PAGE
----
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AuthorTopic: Bipolar
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Hey guys,

In psychology the other day, Bipolar disorders were briefly mentioned (just as an abnormality). Me being me, I was curious and did some research...

http://www.nhsdirect.nhs.uk/articles/article.aspx?articleID=47&PrintPage=1
http://en.wikipedia.org/wiki/Bipolar_disorder#Diagnosis

What I found was rather surprising. For a disorder which affects 1% of the population, it's remarkably unknown- I'm in Sixth Form now, and only really heard about it because I'm taking Psychology.

What I'm really trying to get at here, is how to tell if someone has this, if you need to be careful around them etc (I'd feel very bad if something I inadvertently said caused someone to have an "episode"), and so on. Everyone in their life will have met someone with this disorder, as I said- it's very common; so why don't we know about it? What's it like being friends with someone with Bipolar, what's it like working with them- basically what is it like having relationships with them (any form of relationship)?

I'm sure one of you will know a bit more about this than I do, and if you do- well I'd love to learn more about it (I'm still curious to know about this). Why isn't it talked about? Is it another example of the stigma upon mental disorders?

I hope I don't upset anyone with this post, and I'm sorry if I do (don't feel obligated to reply in the slightest if you don't feel comfortable doing so).

- Archmagus Micael

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Posts: 1370 | Registered: Thursday, June 10 2004 07:00
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I am NOT in that 1% I TELL YOU! NOOOOO!!!

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quote:
Originally written by Jeran Korak:

I am NOT in that 1% I TELL YOU! NOOOOO!!!
:rolleyes:
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:P

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Posts: 732 | Registered: Saturday, June 24 2006 07:00
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I didn't think that it was all that obscure; I learned about it in middle school, but then, it might be a cultural thing. SF is a different (and more open) place from pretty much anywhere else.

I very briefly had a relationship with a girl who was mildly bipolar (though it wouldn't be diagnosed in her for another few years). Quite frankly, I never knew or even suspected, because she didn't have any sort of serious episode while we were close (which was for several months). Apparently it didn't get really bad until some time later, partly (I think) due to the stress of school, since intense stress — as it does everything else — exacerbates it.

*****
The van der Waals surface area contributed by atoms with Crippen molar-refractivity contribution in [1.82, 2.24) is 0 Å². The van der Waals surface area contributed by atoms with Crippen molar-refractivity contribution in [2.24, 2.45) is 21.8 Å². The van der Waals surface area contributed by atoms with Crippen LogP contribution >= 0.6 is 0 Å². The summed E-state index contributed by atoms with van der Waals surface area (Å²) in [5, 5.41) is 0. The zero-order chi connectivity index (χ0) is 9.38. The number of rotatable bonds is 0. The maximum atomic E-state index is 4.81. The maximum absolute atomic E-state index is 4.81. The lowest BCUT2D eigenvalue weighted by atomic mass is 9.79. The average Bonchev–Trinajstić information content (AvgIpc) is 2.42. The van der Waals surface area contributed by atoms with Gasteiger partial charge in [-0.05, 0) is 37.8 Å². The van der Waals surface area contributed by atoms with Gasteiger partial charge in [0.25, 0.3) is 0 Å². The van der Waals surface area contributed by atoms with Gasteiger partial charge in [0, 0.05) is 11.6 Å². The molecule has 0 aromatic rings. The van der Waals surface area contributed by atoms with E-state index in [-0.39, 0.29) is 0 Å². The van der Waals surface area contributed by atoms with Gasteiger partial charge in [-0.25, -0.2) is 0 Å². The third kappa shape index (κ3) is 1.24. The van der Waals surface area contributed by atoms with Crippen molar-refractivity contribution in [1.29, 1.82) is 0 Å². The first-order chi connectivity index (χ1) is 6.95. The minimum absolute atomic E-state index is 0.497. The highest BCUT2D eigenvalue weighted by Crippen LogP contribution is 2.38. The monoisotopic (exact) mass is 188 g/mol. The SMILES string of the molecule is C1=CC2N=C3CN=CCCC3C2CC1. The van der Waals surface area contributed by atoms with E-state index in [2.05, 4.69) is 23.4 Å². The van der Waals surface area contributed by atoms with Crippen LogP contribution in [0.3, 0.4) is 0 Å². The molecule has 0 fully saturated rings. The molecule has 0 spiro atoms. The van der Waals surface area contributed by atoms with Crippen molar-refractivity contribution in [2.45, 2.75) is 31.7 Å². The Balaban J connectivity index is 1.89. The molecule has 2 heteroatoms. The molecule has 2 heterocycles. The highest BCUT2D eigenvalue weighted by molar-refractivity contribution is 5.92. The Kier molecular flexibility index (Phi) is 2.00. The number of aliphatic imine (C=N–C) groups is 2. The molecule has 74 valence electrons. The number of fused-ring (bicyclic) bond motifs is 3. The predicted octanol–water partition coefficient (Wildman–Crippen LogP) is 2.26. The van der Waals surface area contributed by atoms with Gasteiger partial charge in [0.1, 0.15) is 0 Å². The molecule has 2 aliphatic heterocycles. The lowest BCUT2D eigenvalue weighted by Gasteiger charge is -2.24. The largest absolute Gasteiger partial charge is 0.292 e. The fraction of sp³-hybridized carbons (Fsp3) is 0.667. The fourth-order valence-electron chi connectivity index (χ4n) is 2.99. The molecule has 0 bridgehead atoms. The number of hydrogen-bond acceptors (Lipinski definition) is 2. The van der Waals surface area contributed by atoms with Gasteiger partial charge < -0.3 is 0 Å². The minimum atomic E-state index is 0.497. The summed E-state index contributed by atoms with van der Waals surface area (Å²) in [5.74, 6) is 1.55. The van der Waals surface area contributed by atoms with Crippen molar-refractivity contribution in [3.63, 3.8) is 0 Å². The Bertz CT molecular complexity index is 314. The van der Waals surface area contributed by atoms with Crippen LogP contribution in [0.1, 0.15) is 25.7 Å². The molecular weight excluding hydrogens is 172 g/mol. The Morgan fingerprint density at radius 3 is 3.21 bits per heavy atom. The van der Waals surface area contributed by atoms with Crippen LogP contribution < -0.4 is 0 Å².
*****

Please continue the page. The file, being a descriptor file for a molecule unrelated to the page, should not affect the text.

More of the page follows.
You can't tell if someone has it unless he or she tells you or you actually see an episode (which, from what I understand, can be terrifying). But the good news is that you don't need to know, because you don't have to "be careful around them" or anything like that, except to the extent that you have to be reasonably sensitive around anyone, especially anyone who may have a mental illness. It's not unlike being around someone who has standard-issue clinical depression in how you should respond.

It's been a while since I've read about it, though, so I may be forgetting something important or a little off somewhere.

[ Thursday, December 20, 2007 10:16: Message edited by: Kelandon ]

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Posts: 7968 | Registered: Saturday, February 28 2004 08:00
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I'm bipolar and I can tell you I have a happy relationship with my girlfriend and a few friends. Of course they also are used to me since we've all known each other since we were kids so that might affect that a little.

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Posts: 157 | Registered: Saturday, August 25 2007 07:00
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That's funny. My experience is that least in the psych world, Bipolar is all the rage for the last several years. One of my very best friends was diagnosed with it (called Manic-Depression back then) back in his twenties. He was given lithium.

Bipolar disorder is believed to affect about four percent of the U.S. population. That's 12 million people. You probably know someone with this disorder. One third of people with Bipolar who seek clinical treatment are initially misdiagnosed as having Major Depressive Disorder. Twenty percent of those who are untreated or undertreated will attempt suicide.

49% are undiagnosed. 31% are misdiagnosed. 20% are correctly diagnosed. Bipolar I is symptomatic about one half of your life. People with Bipolar Disorder are twice as likely to attempt suicide than people with unipolar disorders (depression, etc.) They are much more likely to complete it.

Those are the kind of statistics that I've seen bandied about lately. Bipolar Disorder became a very popular diagnosis in America starting about five years ago. It is very much the disorder du juor.

I conducted a Bipolar group therapy group for one year. What you see is that sometimes they are very up (manic), and you can't hardly shut them up, and more often, they report feeling depressed and apathetic. Depressive periods typically last much longer than the manic periods. People can do very extreme things when manic - go on spending or sexual sprees, gamble, think they are immortal.

The 1993 movie with Richard Gere, "Mr. Jones," depicted a man with Bipolar disorder (then still called Manic-Depressive Disorder.)

People in manic state could be a bit risky to be around, but it depends on co-occuring disorders in particular (psychosis, etc.) Mostly, they are a risk to themselves and their bank account.